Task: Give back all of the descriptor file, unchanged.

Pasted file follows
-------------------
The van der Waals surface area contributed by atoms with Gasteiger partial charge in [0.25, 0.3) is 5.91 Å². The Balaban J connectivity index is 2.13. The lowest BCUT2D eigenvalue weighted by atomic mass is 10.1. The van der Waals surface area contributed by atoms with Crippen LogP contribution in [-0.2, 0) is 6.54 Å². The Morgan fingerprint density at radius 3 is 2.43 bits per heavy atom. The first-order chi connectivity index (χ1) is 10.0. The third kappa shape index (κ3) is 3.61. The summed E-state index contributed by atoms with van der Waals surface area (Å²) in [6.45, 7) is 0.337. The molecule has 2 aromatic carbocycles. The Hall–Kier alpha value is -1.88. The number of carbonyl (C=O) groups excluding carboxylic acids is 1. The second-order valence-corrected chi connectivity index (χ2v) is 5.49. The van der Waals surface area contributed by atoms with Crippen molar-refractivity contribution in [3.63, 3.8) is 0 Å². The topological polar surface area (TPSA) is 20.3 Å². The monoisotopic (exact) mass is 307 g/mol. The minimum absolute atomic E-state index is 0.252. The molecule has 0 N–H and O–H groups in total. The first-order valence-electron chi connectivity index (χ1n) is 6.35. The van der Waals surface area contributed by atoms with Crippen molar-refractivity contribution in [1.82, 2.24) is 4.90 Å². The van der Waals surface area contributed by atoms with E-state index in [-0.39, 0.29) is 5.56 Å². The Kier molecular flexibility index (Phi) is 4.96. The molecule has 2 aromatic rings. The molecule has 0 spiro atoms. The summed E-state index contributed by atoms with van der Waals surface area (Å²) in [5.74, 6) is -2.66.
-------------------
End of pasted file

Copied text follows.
The van der Waals surface area contributed by atoms with Gasteiger partial charge in [0.25, 0.3) is 5.91 Å². The Balaban J connectivity index is 2.13. The lowest BCUT2D eigenvalue weighted by atomic mass is 10.1. The van der Waals surface area contributed by atoms with Crippen LogP contribution in [-0.2, 0) is 6.54 Å². The Morgan fingerprint density at radius 3 is 2.43 bits per heavy atom. The first-order chi connectivity index (χ1) is 10.0. The third kappa shape index (κ3) is 3.61. The summed E-state index contributed by atoms with van der Waals surface area (Å²) in [6.45, 7) is 0.337. The molecule has 2 aromatic carbocycles. The Hall–Kier alpha value is -1.88. The number of carbonyl (C=O) groups excluding carboxylic acids is 1. The second-order valence-corrected chi connectivity index (χ2v) is 5.49. The van der Waals surface area contributed by atoms with Crippen molar-refractivity contribution in [3.63, 3.8) is 0 Å². The topological polar surface area (TPSA) is 20.3 Å². The monoisotopic (exact) mass is 307 g/mol. The minimum absolute atomic E-state index is 0.252. The molecule has 0 N–H and O–H groups in total. The first-order valence-electron chi connectivity index (χ1n) is 6.35. The van der Waals surface area contributed by atoms with Crippen molar-refractivity contribution in [1.82, 2.24) is 4.90 Å². The van der Waals surface area contributed by atoms with E-state index in [-0.39, 0.29) is 5.56 Å². The Kier molecular flexibility index (Phi) is 4.96. The molecule has 2 aromatic rings. The molecule has 0 spiro atoms. The summed E-state index contributed by atoms with van der Waals surface area (Å²) in [5.74, 6) is -2.66.